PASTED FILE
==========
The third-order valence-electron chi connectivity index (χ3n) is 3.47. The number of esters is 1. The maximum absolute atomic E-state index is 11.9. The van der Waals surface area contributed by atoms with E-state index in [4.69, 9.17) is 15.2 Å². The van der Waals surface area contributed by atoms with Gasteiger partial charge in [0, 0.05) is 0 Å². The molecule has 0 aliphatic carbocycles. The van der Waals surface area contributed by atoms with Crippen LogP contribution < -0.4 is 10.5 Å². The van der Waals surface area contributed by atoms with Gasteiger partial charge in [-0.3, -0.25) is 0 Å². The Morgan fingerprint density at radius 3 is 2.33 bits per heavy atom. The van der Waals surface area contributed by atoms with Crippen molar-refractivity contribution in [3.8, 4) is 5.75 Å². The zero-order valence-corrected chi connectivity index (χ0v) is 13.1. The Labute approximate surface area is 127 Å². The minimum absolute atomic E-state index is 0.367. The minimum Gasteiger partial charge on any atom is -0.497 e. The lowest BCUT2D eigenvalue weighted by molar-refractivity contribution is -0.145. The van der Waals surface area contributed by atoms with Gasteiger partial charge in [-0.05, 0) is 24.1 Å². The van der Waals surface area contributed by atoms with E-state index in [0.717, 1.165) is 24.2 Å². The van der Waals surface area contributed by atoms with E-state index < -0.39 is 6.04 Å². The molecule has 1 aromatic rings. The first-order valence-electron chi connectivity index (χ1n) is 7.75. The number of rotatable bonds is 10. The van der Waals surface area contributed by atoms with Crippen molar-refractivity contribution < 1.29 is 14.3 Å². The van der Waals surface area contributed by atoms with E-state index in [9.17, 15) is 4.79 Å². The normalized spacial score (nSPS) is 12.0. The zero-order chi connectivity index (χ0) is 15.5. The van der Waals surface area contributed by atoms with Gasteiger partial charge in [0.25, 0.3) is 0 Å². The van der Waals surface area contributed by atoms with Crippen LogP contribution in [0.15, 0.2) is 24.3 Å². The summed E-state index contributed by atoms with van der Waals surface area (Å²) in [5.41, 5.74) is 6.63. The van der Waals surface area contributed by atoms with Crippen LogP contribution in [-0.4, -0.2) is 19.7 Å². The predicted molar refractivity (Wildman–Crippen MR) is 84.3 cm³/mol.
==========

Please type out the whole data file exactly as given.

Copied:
The third-order valence-electron chi connectivity index (χ3n) is 3.47. The number of esters is 1. The maximum absolute atomic E-state index is 11.9. The van der Waals surface area contributed by atoms with E-state index in [4.69, 9.17) is 15.2 Å². The van der Waals surface area contributed by atoms with Gasteiger partial charge in [0, 0.05) is 0 Å². The molecule has 0 aliphatic carbocycles. The van der Waals surface area contributed by atoms with Crippen LogP contribution < -0.4 is 10.5 Å². The van der Waals surface area contributed by atoms with Gasteiger partial charge in [-0.3, -0.25) is 0 Å². The Morgan fingerprint density at radius 3 is 2.33 bits per heavy atom. The van der Waals surface area contributed by atoms with Crippen molar-refractivity contribution in [3.8, 4) is 5.75 Å². The zero-order valence-corrected chi connectivity index (χ0v) is 13.1. The Labute approximate surface area is 127 Å². The minimum absolute atomic E-state index is 0.367. The minimum Gasteiger partial charge on any atom is -0.497 e. The lowest BCUT2D eigenvalue weighted by molar-refractivity contribution is -0.145. The van der Waals surface area contributed by atoms with Gasteiger partial charge in [-0.05, 0) is 24.1 Å². The van der Waals surface area contributed by atoms with E-state index in [0.717, 1.165) is 24.2 Å². The van der Waals surface area contributed by atoms with E-state index < -0.39 is 6.04 Å². The molecule has 1 aromatic rings. The first-order valence-electron chi connectivity index (χ1n) is 7.75. The number of rotatable bonds is 10. The van der Waals surface area contributed by atoms with Crippen molar-refractivity contribution < 1.29 is 14.3 Å². The van der Waals surface area contributed by atoms with E-state index in [9.17, 15) is 4.79 Å². The normalized spacial score (nSPS) is 12.0. The zero-order chi connectivity index (χ0) is 15.5. The van der Waals surface area contributed by atoms with Gasteiger partial charge in [0.25, 0.3) is 0 Å². The van der Waals surface area contributed by atoms with Crippen LogP contribution in [0.15, 0.2) is 24.3 Å². The summed E-state index contributed by atoms with van der Waals surface area (Å²) in [5.41, 5.74) is 6.63. The van der Waals surface area contributed by atoms with Crippen LogP contribution in [-0.4, -0.2) is 19.7 Å². The predicted molar refractivity (Wildman–Crippen MR) is 84.3 cm³/mol.